Machine Learning and Text Classification
Words can be deceiving. Ironic phrases, double negations: often a single word can change the meaning of an entire sentence. Just an “intellectual delicacy”, typical of the human brain, can understand them.
But, what if a machine manages to overcome this node, through textual classifiers capable of working at higher semantic levels, without human intervention? Yes, that’s what machine learning does!
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Machine Learning and Text Classification: the two sides of the same coin
Machine learning is a technique of data analysis that automates the construction of analytical models based on the principle that computers can learn to perform specific tasks without being programmed for doing that, thanks to the recognition of patterns between data.
Part of Artificial Intelligence, Machine Learning uses algorithms that learn from data iteratively. For example, it allows computers to find information, even unknown, without being explicitly told where to look for it.
You might think that is a mystery .. instead no! The most important aspect of machine learning is repetitiveness because the more the models are exposed to the data, the more they are able to adapt independently to produce results and make decisions that are reliable and replicable.
The ability to apply complex mathematical calculations to big data is a more recent development. Today, in fact, machine learning is used by various sectors and we are surrounded by examples:
- The self-driving car: development of artificial intelligence and machine learning.
- Suggestions for online offers such as Amazon or Netflix? The application of machine learning to daily life.
- Interception of a fraud? One of its less obvious but increasingly frequent uses.
- To know what customers say about your company on Twitter? Machine learning combined with the creation of linguistic rules.
Machine learning for each type of industry
Many industries that work with large volumes of data have recognized the value of machine learning technology. By collecting information from data, even in real-time, organizations are able to work more efficiently and acquire a competitive advantage over competitors.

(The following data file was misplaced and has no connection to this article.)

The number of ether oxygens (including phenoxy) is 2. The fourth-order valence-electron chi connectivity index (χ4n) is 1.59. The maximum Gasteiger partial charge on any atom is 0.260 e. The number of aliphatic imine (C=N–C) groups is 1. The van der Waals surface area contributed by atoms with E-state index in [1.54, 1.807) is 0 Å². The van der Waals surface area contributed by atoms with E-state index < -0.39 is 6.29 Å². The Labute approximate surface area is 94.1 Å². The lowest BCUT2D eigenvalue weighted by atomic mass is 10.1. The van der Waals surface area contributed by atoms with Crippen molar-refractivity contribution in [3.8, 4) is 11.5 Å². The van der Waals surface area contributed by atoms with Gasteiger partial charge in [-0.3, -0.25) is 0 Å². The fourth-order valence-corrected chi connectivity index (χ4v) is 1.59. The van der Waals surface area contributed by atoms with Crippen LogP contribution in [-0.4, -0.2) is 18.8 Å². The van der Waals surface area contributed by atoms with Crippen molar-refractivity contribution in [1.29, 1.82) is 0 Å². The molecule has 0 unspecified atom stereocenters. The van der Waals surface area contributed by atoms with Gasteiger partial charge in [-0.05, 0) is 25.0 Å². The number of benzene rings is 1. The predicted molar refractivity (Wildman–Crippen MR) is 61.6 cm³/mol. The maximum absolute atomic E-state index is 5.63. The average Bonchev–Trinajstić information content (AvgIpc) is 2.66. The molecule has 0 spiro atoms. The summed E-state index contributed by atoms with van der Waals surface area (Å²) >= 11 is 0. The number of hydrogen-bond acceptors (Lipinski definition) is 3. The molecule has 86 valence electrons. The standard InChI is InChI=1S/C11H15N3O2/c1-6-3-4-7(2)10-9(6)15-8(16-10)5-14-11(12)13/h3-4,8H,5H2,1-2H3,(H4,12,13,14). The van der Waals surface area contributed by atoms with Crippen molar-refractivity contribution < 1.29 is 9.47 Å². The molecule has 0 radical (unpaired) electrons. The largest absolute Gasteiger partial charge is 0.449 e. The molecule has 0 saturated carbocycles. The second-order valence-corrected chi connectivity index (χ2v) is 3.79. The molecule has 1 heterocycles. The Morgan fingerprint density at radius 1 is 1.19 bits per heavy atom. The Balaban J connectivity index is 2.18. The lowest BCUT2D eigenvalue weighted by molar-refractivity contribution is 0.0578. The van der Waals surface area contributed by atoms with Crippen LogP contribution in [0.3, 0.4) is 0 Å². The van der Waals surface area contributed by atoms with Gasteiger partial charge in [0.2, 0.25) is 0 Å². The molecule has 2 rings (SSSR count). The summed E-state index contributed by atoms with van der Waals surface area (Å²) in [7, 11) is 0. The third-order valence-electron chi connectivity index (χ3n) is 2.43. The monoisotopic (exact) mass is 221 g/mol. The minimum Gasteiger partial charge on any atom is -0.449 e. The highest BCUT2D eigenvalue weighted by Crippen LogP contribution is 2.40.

Banks and other financial institutions use machine learning technologies with two main purposes: to identify important information in the data and to prevent fraud. The information can identify investment opportunities and help investors know when to act.
Public entities that deal, for example, with public security or services, have a particular need for machine learning, having multiple sources of data available that can be useful, for example, to reduce the phenomenon of identity theft.
Wearable devices and sensors that use data to check a patient’s health status in real-time.
The tools in machine learning for data analysis and modeling are useful for delivery companies, public transport and other transport companies to rely on, for example, creating more efficient routes and on predicting potential problems.
Marketing and sales
The retail trade is based on machine learning to stores, analyze and use data to personalize the shopping experience or marketing campaigns.
What are the most used methods of machine learning?
There are various machine learning methods, but the best known and most adopted are supervised learning and unsupervised learning.